Three recent blows to accepted health sciences research offer a critical lesson in institutional fallibility, and long-term correctives in the scientific method.

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Three major reports this month highlight the fragility of ongoing health sciences research, and challenges for broader scientific literacy. Earlier in July, the World Health Organization recommended against the use of non-sugar sweeteners, in a blow to many conventional weight-loss strategies. On July 20, Joanna Moncrieff and Mark Horowitz shared a research review that undermines the “chemical imbalance” approach to depression, and with it an industry’s worth of medical treatment plans. On July 21, Science broke a troubling story of fraudulent Alzheimer’s research that might have set back the discipline by decades.

The WHO’s counsel against non-sugar sweeteners

In a draft guideline open to public consultation until August 14, the WHO advises against using non-sugar sweeteners as a means of “achieving weight control or reducing risk of noncommunicable diseases”. It notes that artificial sweeteners are found in “highly processed foods and beverages” that do not encourage more nutritional eating plans, and which have “possible long-term undesirable effects in the form of increased risk of death and disease”.

Food consultants and industry lobbyists were obviously “disappointed” by this draft guideline, but most affected is the individual attempting to make good, healthy choices in a market economy of competing priorities and recommendations.

Against the “chemical imbalance” theory of depression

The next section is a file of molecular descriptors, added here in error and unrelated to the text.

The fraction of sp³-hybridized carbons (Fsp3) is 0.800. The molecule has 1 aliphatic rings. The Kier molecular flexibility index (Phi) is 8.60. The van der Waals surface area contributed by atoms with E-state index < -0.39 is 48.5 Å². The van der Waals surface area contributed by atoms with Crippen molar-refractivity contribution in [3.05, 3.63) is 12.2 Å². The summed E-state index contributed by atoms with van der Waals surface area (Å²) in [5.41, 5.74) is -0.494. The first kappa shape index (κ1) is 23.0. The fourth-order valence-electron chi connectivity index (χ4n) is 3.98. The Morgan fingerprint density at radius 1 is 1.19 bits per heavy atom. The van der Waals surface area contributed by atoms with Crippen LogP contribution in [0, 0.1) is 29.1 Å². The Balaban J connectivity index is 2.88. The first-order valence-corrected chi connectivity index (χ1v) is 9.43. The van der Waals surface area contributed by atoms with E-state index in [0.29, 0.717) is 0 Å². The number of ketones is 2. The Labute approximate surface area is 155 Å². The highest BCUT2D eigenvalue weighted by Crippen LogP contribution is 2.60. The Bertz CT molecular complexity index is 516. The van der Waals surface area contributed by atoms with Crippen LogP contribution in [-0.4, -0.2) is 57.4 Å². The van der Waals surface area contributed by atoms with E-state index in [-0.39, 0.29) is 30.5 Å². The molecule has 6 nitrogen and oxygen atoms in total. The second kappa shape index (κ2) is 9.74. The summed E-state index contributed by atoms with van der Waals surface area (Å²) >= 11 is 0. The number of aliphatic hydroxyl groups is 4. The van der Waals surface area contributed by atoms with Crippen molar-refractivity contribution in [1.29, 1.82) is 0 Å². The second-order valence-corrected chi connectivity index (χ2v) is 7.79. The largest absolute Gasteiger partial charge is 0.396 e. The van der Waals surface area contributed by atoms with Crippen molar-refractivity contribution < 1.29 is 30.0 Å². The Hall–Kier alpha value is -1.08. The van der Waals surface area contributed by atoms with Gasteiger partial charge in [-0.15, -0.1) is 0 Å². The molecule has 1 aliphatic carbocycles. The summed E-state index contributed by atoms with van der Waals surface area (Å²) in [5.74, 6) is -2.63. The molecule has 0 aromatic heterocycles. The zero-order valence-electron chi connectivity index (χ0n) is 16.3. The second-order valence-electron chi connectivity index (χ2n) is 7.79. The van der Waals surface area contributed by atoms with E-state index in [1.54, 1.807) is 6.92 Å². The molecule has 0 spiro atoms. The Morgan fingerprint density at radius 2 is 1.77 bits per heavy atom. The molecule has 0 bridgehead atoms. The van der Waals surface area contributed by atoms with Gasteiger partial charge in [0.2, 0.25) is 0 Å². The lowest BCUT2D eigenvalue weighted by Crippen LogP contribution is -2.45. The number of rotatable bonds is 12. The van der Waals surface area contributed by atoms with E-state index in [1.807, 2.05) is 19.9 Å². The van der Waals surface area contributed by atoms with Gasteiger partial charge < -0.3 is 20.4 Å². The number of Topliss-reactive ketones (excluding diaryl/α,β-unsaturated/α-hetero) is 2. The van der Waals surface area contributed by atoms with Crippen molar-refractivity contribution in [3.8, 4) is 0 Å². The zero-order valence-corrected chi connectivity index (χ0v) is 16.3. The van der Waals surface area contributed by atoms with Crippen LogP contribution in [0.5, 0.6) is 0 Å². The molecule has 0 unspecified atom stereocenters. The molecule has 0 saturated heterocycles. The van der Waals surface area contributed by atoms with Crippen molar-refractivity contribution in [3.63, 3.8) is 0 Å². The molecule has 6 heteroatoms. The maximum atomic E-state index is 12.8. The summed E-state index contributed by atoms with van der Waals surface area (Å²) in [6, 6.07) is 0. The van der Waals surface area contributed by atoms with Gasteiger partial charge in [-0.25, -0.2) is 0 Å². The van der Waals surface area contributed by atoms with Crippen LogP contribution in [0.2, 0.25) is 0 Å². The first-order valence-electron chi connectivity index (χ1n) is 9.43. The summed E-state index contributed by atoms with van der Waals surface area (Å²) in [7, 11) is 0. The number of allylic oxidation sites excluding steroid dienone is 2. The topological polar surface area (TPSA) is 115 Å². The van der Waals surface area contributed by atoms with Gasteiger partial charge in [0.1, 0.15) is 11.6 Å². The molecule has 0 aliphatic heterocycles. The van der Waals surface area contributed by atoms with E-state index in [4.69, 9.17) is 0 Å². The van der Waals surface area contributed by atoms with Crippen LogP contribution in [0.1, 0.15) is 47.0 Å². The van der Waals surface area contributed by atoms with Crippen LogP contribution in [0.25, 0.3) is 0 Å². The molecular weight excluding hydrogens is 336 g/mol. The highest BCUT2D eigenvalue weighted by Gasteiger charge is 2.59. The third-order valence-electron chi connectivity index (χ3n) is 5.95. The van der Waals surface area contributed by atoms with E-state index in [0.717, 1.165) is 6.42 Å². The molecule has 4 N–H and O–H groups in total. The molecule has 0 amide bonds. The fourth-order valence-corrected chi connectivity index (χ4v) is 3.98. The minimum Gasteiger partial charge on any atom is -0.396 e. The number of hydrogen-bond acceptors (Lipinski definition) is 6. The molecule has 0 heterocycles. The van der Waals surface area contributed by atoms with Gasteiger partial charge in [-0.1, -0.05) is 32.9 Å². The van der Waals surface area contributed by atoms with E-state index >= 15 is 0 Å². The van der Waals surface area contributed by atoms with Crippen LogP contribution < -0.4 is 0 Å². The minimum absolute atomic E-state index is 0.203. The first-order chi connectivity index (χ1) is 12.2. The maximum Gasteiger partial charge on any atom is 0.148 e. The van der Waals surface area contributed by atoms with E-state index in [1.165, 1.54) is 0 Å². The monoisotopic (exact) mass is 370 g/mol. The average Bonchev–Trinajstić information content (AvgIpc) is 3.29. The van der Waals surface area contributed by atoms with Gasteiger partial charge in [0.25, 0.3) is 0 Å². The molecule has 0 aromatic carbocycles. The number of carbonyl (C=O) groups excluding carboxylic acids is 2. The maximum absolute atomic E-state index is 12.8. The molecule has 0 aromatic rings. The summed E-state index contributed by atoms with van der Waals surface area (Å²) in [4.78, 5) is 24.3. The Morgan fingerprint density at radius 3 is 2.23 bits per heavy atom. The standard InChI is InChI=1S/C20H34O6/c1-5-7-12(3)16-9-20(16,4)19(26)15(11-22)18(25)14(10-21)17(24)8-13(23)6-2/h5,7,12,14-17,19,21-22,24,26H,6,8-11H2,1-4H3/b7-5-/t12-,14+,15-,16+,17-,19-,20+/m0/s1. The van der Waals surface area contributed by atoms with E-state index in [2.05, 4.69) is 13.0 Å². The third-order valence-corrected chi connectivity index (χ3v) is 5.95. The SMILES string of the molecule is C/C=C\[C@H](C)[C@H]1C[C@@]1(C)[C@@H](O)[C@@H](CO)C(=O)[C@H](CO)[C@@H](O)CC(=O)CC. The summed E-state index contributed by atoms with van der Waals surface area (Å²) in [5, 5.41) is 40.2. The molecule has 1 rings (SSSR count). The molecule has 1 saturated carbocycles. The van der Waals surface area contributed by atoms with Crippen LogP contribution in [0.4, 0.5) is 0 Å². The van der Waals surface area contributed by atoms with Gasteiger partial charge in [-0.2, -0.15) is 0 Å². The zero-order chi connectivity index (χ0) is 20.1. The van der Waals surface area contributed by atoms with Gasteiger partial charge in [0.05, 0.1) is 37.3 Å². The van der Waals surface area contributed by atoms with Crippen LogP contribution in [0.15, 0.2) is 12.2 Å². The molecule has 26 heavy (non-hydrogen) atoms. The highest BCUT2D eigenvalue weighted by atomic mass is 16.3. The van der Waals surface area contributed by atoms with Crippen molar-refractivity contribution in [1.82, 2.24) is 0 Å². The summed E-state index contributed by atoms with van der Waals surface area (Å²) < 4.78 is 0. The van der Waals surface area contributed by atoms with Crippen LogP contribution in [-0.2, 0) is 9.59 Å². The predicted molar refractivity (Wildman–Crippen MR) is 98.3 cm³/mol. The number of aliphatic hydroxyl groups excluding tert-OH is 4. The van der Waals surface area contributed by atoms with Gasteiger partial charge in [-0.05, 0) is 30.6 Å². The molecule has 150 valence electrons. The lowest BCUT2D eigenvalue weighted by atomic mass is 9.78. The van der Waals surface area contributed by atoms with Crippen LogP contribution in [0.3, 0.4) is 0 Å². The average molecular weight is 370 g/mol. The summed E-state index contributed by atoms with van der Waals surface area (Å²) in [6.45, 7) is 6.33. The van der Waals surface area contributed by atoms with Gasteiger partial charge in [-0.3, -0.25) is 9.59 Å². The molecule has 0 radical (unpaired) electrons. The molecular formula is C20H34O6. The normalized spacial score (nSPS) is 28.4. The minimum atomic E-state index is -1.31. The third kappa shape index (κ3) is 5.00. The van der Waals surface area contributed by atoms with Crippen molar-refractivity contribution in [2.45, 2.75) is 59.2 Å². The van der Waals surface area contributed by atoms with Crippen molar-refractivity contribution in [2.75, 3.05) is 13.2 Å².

In “The serotonin theory of depression: a systematic umbrella review of the evidence”, published in Molecular Psychiatry, Moncrieff et al. outlined the first-ever “umbrella” review of existing research into serotonin’s role in depression. Since the 1990s, the pharmaceutical industry (with the endorsement of the American Psychiatric Association) has promoted the idea of a chemical imbalance “to market a new range of antidepressants, known as selective serotonin-reuptake inhibitors or SSRIs”.

The systematic review found “no consistent evidence of there being an association between serotonin and depression, and no support for the hypothesis that depression is caused by lowered serotonin activity or concentrations”. Medications have been known to numb emotions, but the mechanism of this effect remains unclear. This latest information stands to destabilize patient confidence in existing treatment plans, without culturally supported alternatives for mental health care.

Potentially fraudulent Alzheimer’s research

Alzheimer’s drugs have a 99 percent failure rate in human trials, even as the drugs themselves come with huge price tags that drive up whole markets. Now, researchers know why these drugs have been performing so poorly.

In 2006, Nature shared a paper that suggested that “memory deficits in middle-aged mice” were caused by precursors to amyloid plaques, a build-up in the brain thought to disrupt neural functionality and yield Alzheimer’s. 16 years of pharmaceutical research was developed on this paper’s findings, which forensic image consultants and top Alzheimer’s researchers now agree relied on blatant examples of image tampering: fabricated evidence, in other words.

Daily Kos‘s Mark Sumner noted an added implication of this fabrication: the presence of that amyloid has since been taken as automatic proof of Alzheimer’s. Many other forms of dementia “may have falsely been dragged under the Alzheimer’s umbrella”. The impact of this fraud for medical research and patient outcomes is far-reaching.

Key takeaway

These recent findings represent the fragility of preliminary evidence, and call for a more measured approach to institutional fallibility in relation to scientific progress. But they also gesture at the human cost of any delay in scientific correction. Behind each hard turn in research outcomes lies tens, if not hundreds, of thousands of lives personally affected by preceding missteps. The struggle to do better in our research practices is nothing less than the struggle to prevent further harm from compounding the damage already done by incomplete bodies of knowledge come before.

GLOBAL HUMANIST SHOPTALK M L Clark is a Canadian writer by birth, now based in Medellín, Colombia, who publishes speculative fiction and humanist essays with a focus on imagining a more just world.